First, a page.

Mycorrhizal Mediation of Soil - 1st Edition - ISBN: 9780128043127, 9780128043837

Mycorrhizal Mediation of Soil

1st Edition

Fertility, Structure, and Carbon Storage

Authors: Nancy Johnson Catherine Gehring Jan Jansa
eBook ISBN: 9780128043837
Paperback ISBN: 9780128043127
Imprint: Elsevier
Published Date: 22nd November 2016
Page Count: 526
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Mycorrhizal Mediation of Soil: Fertility, Structure, and Carbon Storage offers a better understanding of mycorrhizal mediation that will help inform earth system models and subsequently improve the accuracy of global carbon model predictions. Mycorrhizas transport tremendous quantities of plant-derived carbon below ground and are increasingly recognized for their importance in the creation, structure, and function of soils. Different global carbon models vary widely in their predictions of the dynamics of the terrestrial carbon pool, ranging from a large sink to a large source.

This edited book presents a unique synthesis of the influence of environmental change on mycorrhizas across a wide range of ecosystems, as well as a clear examination of new discoveries and challenges for the future, to inform land management practices that preserve or increase below ground carbon storage.

Key Features

  • Synthesizes the abundance of research on the influence of environmental change on mycorrhizas across a wide range of ecosystems from a variety of leading international researchers
  • Focuses on the specific role of mycorrhizal fungi in soil processes, with an emphasis on soil development and carbon storage, including coverage of cutting-edge methods and perspectives
  • Includes a chapter in each section on future avenues for further study


Educators and researchers interested in biological soil processes. This will include professors at academic institutions and researchers within industry and governmental agencies

Table of Contents

  • List of Contributors
  • Preface
  • Chapter 1. Mycorrhizas: At the Interface of Biological, Soil, and Earth Sciences
    • 1.1. Successful Coexistence of Plants and Fungi
    • 1.2. Mycorrhizal Research: Past, Present, and Future
    • 1.3. Goals and Objectives
  • Section I. Mycorrhizal Mediation of Soil Development
    • Chapter 2. Mycorrhizal Symbioses and Pedogenesis Throughout Earth’s History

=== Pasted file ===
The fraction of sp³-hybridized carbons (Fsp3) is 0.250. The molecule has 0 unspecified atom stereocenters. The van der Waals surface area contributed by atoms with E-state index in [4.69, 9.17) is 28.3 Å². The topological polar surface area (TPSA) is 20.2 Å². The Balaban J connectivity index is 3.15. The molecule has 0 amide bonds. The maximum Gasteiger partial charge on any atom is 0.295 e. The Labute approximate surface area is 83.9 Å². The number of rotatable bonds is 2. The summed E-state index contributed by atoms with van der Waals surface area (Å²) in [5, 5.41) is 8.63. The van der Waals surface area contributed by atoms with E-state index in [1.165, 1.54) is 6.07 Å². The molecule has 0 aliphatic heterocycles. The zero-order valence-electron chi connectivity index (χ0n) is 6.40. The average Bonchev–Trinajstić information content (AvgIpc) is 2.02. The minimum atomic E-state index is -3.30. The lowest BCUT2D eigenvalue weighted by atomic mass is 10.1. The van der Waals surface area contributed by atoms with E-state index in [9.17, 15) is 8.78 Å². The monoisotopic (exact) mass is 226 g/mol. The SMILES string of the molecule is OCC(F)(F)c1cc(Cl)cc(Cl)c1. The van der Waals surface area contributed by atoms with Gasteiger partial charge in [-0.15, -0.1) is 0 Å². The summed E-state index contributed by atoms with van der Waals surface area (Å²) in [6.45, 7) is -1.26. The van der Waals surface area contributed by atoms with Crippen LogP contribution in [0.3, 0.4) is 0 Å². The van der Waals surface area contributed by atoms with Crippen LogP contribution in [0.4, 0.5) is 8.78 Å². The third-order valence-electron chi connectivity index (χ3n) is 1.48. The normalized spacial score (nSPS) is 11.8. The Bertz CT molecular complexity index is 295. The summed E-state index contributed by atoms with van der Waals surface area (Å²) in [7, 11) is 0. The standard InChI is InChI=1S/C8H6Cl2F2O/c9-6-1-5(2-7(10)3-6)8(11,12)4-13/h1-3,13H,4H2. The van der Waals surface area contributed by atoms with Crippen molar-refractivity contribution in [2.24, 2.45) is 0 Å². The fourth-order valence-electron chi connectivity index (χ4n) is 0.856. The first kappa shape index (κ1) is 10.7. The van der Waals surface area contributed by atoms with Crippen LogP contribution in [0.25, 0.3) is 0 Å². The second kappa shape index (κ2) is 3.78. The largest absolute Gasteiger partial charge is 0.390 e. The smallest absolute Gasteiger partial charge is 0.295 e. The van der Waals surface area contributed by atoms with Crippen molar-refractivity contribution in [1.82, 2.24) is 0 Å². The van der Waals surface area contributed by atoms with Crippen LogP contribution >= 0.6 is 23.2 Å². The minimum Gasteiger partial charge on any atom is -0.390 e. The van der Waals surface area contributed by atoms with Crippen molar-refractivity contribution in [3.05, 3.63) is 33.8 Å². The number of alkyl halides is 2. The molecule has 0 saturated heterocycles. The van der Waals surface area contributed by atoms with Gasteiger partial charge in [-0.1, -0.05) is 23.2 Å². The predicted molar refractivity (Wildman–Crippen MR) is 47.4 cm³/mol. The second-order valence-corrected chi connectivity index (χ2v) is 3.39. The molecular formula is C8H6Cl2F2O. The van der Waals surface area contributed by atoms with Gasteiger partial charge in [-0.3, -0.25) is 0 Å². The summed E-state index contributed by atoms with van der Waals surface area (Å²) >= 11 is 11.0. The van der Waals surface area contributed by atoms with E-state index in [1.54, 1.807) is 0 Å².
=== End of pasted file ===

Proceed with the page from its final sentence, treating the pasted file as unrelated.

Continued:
• 2.1. The Importance of Reciprocal Effects of Plant–Mycorrhiza–Soil Interactions in the Evolution and Assembly of Terrestrial Ecosystems
      • 2.2. Plants and Mycorrhizas as Agents of Pedogenesis: Coupling Plant Photosynthate Energy to the Actions of Fungal Mycelial Networks
      • 2.3. Evolutionary Origins of Plants and Mycorrhizas
      • 2.4. Coevolution of Plants, Mycorrhizas, and Photosynthate-Driven Weathering and Pedogenesis
      • 2.5. Feedback Between Plant-Driven Pedogenesis, Global Biogeochemical Cycles, and the Evolution of Plants and Mycorrhizal Functioning
      • 2.6. Conclusions
    • Chapter 3. Role of Mycorrhizal Symbiosis in Mineral Weathering and Nutrient Mining from Soil Parent Material
      • 3.1. Introduction
      • 3.2. Mechanisms of Mineral Weathering
      • 3.3. Fungal Weathering in the Laboratory
      • 3.4. From Laboratory to Field
      • 3.5. Conclusions and Future Research Directions
    • Chapter 4. Mycorrhizal Interactions With Climate, Soil Parent Material, and Topography
      • 4.1. Introduction
      • 4.2. Mycorrhizal Interactions With Climate
      • 4.3. Mycorrhizal Interactions With Parent Material
      • 4.4. Mycorrhizal Interactions With Topography
      • 4.5. Conclusions
    • Chapter 5. Mycorrhizas Across Successional Gradients
      • 5.1. Succession
      • 5.2. Succession in Mycorrhizal Fungal Communities
      • 5.3. Habitat Drivers
      • 5.4. Plant Drivers
      • 5.5. Fungal Drivers
      • 5.6. Interacting Drivers
  • Section II. Mycorrhizal Mediation of Soil Fertility
    • Chapter 6. Introduction: Perspectives on Mycorrhizas and Soil Fertility
      • 6.1. Introduction
      • 6.2. Contributions of Mycorrhizal Fungi to Soil Fertility
      • 6.3. Soil Fertility Influences Mycorrhizal Fungi
      • 6.4. Principles for Management of Mycorrhizal Fungi for Soil Fertility
      • 6.5. Looking Forward
    • Chapter 7. Fungal and Plant Tools for the Uptake of Nutrients in Arbuscular Mycorrhizas: A Molecular View
      • 7.1. Introduction
      • 7.2. Nitrogen Nutrition Within Arbuscular Mycorrhizas
      • 7.3. Phosphate Transport in Arbuscular Mycorrhizal Symbiosis
      • 7.4. Sulfur Metabolism and Arbuscular Mycorrhizal Symbiosis
      • 7.5. From Root to Shoot and Back: Evidence for a Systemic Signaling and Gene Regulation in Mycorrhizal Plants
      • 7.6. Perspectives and Conclusions
    • Chapter 8. Accessibility of Inorganic and Organic Nutrients for Mycorrhizas
      • 8.1. Introduction
      • 8.2. Movement of Phosphate and Nitrate Ions to Roots
      • 8.3. Inorganic Phosphorus and Nitrogen Acquisition by Arbuscular Mycorrhizal Fungi
      • 8.4. Inorganic Phosphorus and Nitrogen Acquisition by Ectomycorrhizal Fungi
      • 8.5. Arbuscular Mycorrhizal Fungi and Organic Nutrient Forms
      • 8.6. Ectomycorrhizal Fungi and Organic Nutrient Forms
      • 8.7. Conclusions
    • Chapter 9. Mycorrhizas as Nutrient and Energy Pumps of Soil Food Webs: Multitrophic Interactions and Feedbacks
      • 9.1. Introduction